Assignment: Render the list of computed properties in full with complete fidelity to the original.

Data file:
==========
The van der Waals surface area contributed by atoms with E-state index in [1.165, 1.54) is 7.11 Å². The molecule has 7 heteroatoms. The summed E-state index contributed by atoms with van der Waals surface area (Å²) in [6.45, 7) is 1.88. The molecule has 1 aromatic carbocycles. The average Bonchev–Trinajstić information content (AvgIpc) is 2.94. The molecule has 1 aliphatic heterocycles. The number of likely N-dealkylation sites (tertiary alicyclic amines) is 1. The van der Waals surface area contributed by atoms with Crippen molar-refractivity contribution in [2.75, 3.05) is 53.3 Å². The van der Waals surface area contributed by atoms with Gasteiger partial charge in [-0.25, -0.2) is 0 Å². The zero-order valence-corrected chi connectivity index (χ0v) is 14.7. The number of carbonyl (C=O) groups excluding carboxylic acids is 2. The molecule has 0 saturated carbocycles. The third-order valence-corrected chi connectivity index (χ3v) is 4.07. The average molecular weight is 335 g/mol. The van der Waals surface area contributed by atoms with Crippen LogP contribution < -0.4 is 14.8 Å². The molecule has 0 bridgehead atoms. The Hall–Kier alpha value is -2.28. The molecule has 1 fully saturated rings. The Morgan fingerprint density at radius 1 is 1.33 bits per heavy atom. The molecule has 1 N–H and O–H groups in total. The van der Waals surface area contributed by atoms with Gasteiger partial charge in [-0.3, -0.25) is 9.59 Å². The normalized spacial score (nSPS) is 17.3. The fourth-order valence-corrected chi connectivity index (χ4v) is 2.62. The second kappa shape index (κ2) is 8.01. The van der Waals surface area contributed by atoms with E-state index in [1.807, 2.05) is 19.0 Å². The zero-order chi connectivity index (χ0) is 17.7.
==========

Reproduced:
The van der Waals surface area contributed by atoms with E-state index in [1.165, 1.54) is 7.11 Å². The molecule has 7 heteroatoms. The summed E-state index contributed by atoms with van der Waals surface area (Å²) in [6.45, 7) is 1.88. The molecule has 1 aromatic carbocycles. The average Bonchev–Trinajstić information content (AvgIpc) is 2.94. The molecule has 1 aliphatic heterocycles. The number of likely N-dealkylation sites (tertiary alicyclic amines) is 1. The van der Waals surface area contributed by atoms with Crippen molar-refractivity contribution in [2.75, 3.05) is 53.3 Å². The van der Waals surface area contributed by atoms with Gasteiger partial charge in [-0.25, -0.2) is 0 Å². The zero-order valence-corrected chi connectivity index (χ0v) is 14.7. The number of carbonyl (C=O) groups excluding carboxylic acids is 2. The molecule has 0 saturated carbocycles. The third-order valence-corrected chi connectivity index (χ3v) is 4.07. The average molecular weight is 335 g/mol. The van der Waals surface area contributed by atoms with Crippen LogP contribution < -0.4 is 14.8 Å². The molecule has 0 bridgehead atoms. The Hall–Kier alpha value is -2.28. The molecule has 1 fully saturated rings. The Morgan fingerprint density at radius 1 is 1.33 bits per heavy atom. The molecule has 1 N–H and O–H groups in total. The van der Waals surface area contributed by atoms with Gasteiger partial charge in [-0.3, -0.25) is 9.59 Å². The normalized spacial score (nSPS) is 17.3. The fourth-order valence-corrected chi connectivity index (χ4v) is 2.62. The second kappa shape index (κ2) is 8.01. The van der Waals surface area contributed by atoms with E-state index in [1.807, 2.05) is 19.0 Å². The zero-order chi connectivity index (χ0) is 17.7.